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Forbidden Archeology's Impact: How a Controversial New Book Shocked the Scientific Community and Became an Underground Classic Hardcover – January 1, 1998


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Forbidden Archeology's Impact: How a Controversial New Book Shocked the Scientific Community and Became an Underground Classic + Forbidden Archeology: The Hidden History of the Human Race + Human Devolution: A Vedic Alternative to Darwin's Theory
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Product Details

  • Hardcover: 592 pages
  • Publisher: Torchlight Publishing (January 1998)
  • Language: English
  • ISBN-10: 0892132833
  • ISBN-13: 978-0892132836
  • Product Dimensions: 9.3 x 6.4 x 1.5 inches
  • Shipping Weight: 2.4 pounds (View shipping rates and policies)
  • Average Customer Review: 3.9 out of 5 stars  See all reviews (15 customer reviews)
  • Amazon Best Sellers Rank: #1,124,984 in Books (See Top 100 in Books)

Editorial Reviews

About the Author

Michael A. Cremo is an author and researcher specializing in the history and philosophy of science. His persistent investigations during the eight years of writing Forbidden Archeology documented a major scientific cover-up, making him a world authority on archeological anomalies regarding human antiquity.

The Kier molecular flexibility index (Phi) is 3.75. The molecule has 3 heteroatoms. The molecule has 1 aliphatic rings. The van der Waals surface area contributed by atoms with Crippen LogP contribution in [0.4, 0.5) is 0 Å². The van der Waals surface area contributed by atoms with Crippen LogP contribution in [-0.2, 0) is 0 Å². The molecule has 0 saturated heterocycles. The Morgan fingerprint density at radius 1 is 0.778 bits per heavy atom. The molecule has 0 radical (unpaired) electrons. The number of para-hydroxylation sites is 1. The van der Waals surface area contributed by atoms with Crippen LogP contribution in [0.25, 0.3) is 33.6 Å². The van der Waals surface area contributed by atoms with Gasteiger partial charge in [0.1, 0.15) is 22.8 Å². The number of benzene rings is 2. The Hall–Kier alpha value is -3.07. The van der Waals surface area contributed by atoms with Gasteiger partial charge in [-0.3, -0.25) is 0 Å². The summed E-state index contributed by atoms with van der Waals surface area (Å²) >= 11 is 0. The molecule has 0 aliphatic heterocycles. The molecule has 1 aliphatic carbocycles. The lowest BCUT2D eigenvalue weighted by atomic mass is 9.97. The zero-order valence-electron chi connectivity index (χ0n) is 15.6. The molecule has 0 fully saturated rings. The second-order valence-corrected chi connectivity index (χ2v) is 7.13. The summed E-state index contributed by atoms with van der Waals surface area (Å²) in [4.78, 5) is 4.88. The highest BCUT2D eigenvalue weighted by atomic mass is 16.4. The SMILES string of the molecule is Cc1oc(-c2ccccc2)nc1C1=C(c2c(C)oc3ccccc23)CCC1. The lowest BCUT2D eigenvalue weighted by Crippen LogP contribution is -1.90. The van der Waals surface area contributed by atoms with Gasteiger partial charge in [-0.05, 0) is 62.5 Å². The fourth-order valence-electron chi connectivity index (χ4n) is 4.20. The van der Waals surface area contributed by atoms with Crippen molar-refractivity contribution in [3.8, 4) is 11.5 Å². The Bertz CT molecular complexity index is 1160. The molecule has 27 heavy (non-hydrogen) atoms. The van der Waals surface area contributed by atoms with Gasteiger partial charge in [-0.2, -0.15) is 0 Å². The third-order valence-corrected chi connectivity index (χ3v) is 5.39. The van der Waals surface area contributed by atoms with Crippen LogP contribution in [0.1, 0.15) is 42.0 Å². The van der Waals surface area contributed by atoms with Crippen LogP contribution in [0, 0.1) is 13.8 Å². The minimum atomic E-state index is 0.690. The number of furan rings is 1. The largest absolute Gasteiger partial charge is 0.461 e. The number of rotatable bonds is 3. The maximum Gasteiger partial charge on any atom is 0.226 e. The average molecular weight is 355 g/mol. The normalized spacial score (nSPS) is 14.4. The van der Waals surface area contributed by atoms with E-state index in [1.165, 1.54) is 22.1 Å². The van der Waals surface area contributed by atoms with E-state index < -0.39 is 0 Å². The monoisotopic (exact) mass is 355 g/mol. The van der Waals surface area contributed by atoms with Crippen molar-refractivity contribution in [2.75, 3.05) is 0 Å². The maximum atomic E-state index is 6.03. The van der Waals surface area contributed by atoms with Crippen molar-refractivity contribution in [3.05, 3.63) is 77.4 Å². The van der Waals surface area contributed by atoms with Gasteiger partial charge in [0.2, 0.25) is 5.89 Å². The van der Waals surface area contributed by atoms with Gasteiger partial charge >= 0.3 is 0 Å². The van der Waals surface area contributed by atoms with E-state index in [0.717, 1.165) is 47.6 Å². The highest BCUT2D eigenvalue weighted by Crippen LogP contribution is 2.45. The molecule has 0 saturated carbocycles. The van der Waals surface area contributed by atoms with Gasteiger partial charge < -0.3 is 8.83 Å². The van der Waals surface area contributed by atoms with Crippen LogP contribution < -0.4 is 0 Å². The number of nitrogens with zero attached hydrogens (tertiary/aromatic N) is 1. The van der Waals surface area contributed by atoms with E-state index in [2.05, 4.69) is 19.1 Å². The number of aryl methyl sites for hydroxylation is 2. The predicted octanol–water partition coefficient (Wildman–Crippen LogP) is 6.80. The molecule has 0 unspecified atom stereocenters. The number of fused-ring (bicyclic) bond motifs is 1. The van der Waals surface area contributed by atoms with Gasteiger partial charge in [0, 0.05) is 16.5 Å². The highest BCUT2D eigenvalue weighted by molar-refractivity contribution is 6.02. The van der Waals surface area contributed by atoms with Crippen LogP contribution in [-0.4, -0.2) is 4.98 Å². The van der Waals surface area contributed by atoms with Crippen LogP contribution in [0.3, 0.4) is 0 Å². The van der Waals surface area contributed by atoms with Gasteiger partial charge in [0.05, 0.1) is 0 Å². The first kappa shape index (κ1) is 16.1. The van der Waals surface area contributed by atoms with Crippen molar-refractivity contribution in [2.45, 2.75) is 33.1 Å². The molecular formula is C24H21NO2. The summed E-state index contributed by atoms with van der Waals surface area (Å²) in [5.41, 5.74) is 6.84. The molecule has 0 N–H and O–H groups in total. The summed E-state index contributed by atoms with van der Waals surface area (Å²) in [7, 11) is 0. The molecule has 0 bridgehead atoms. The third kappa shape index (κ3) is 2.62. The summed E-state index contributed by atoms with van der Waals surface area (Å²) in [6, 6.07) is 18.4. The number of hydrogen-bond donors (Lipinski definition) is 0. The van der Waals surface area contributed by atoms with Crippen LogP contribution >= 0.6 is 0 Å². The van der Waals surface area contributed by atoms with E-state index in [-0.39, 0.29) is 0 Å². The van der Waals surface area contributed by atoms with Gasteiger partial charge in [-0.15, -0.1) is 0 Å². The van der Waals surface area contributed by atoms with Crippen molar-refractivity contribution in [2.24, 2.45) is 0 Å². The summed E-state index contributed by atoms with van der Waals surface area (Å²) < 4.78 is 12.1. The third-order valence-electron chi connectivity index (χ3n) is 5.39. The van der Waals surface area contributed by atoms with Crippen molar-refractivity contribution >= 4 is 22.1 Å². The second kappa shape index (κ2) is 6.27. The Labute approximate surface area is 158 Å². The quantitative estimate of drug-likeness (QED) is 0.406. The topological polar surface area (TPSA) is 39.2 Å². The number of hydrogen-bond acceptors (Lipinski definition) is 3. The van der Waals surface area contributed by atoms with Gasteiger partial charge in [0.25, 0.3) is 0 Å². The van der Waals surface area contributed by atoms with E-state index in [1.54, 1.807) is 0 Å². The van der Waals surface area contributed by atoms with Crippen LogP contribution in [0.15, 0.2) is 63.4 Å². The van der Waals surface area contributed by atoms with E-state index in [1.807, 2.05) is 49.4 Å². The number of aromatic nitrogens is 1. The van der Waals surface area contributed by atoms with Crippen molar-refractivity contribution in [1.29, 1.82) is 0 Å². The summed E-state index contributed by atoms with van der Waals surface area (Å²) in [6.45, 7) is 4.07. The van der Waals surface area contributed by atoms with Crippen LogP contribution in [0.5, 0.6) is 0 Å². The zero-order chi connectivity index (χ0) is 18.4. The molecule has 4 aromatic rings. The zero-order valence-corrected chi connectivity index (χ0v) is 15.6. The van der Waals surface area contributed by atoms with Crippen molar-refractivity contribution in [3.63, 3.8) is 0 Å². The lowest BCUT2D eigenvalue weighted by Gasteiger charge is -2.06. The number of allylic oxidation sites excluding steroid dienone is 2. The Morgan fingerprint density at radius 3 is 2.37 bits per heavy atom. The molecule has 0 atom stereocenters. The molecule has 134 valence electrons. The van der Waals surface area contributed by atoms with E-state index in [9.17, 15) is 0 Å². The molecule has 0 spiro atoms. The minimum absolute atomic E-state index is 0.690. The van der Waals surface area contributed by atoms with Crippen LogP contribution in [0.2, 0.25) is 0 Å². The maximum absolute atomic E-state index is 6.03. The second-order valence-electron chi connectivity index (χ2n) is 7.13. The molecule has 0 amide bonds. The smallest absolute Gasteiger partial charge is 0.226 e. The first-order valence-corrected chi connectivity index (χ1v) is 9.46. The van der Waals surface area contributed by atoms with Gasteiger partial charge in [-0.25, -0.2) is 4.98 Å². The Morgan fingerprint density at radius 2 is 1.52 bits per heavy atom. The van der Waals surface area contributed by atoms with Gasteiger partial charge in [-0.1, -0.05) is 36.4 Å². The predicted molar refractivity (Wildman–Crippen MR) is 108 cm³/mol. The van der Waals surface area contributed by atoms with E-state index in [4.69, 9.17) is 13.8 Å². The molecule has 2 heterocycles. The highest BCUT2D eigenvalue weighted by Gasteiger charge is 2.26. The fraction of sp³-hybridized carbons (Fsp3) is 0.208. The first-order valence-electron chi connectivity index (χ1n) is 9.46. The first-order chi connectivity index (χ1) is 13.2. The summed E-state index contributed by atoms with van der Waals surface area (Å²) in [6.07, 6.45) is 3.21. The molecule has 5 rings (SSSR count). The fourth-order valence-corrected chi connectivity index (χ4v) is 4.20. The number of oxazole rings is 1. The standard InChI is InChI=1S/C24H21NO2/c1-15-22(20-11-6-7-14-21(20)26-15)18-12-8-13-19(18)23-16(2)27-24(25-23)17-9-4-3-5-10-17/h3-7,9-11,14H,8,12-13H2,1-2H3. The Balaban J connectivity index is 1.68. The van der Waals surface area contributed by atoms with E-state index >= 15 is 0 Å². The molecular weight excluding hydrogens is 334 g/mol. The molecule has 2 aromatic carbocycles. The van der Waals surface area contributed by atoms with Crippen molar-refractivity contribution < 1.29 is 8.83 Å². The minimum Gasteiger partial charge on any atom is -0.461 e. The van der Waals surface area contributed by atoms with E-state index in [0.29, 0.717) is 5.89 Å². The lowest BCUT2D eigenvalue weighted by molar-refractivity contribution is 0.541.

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Customer Reviews

3.9 out of 5 stars
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Most Helpful Customer Reviews

105 of 126 people found the following review helpful By A Customer on August 9, 1999
Format: Hardcover
The problem with the scientific method is that it is driven far too much by theory, and not enough by fact. By which I mean that science moves forward by the development, and subsequent testing, of hypotheses, when at times formation of hypotheses should be strenuously avoided-- because they grow into filters which taint otherwise vital and compelling data.
Science is not comfortable with unknowns. (You thought nature abhorred a vaccuum? Nature's got nothing on science.) So rather than leave a question unanswered (e.g., "How old is mankind?"), science tends to fill in the vaccuum by providing an answer, based on the theory that can obtain the greatest consensus.